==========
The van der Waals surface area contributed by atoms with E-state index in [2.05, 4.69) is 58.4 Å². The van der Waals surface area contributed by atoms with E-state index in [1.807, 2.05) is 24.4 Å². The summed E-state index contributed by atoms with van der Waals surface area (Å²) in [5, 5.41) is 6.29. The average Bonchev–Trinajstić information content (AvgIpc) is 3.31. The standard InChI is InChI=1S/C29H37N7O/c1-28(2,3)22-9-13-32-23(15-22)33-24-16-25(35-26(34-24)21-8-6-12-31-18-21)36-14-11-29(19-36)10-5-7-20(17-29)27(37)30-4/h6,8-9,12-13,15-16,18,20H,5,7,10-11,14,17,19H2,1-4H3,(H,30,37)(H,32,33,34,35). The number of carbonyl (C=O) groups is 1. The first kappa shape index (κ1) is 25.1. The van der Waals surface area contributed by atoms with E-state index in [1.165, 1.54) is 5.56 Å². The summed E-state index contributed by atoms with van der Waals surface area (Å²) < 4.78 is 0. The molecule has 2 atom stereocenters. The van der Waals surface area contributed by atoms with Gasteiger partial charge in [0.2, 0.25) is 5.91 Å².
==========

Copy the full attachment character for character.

The van der Waals surface area contributed by atoms with E-state index in [2.05, 4.69) is 58.4 Å². The van der Waals surface area contributed by atoms with E-state index in [1.807, 2.05) is 24.4 Å². The summed E-state index contributed by atoms with van der Waals surface area (Å²) in [5, 5.41) is 6.29. The average Bonchev–Trinajstić information content (AvgIpc) is 3.31. The standard InChI is InChI=1S/C29H37N7O/c1-28(2,3)22-9-13-32-23(15-22)33-24-16-25(35-26(34-24)21-8-6-12-31-18-21)36-14-11-29(19-36)10-5-7-20(17-29)27(37)30-4/h6,8-9,12-13,15-16,18,20H,5,7,10-11,14,17,19H2,1-4H3,(H,30,37)(H,32,33,34,35). The number of carbonyl (C=O) groups is 1. The first kappa shape index (κ1) is 25.1. The van der Waals surface area contributed by atoms with E-state index in [1.165, 1.54) is 5.56 Å². The summed E-state index contributed by atoms with van der Waals surface area (Å²) < 4.78 is 0. The molecule has 2 atom stereocenters. The van der Waals surface area contributed by atoms with Gasteiger partial charge in [0.2, 0.25) is 5.91 Å².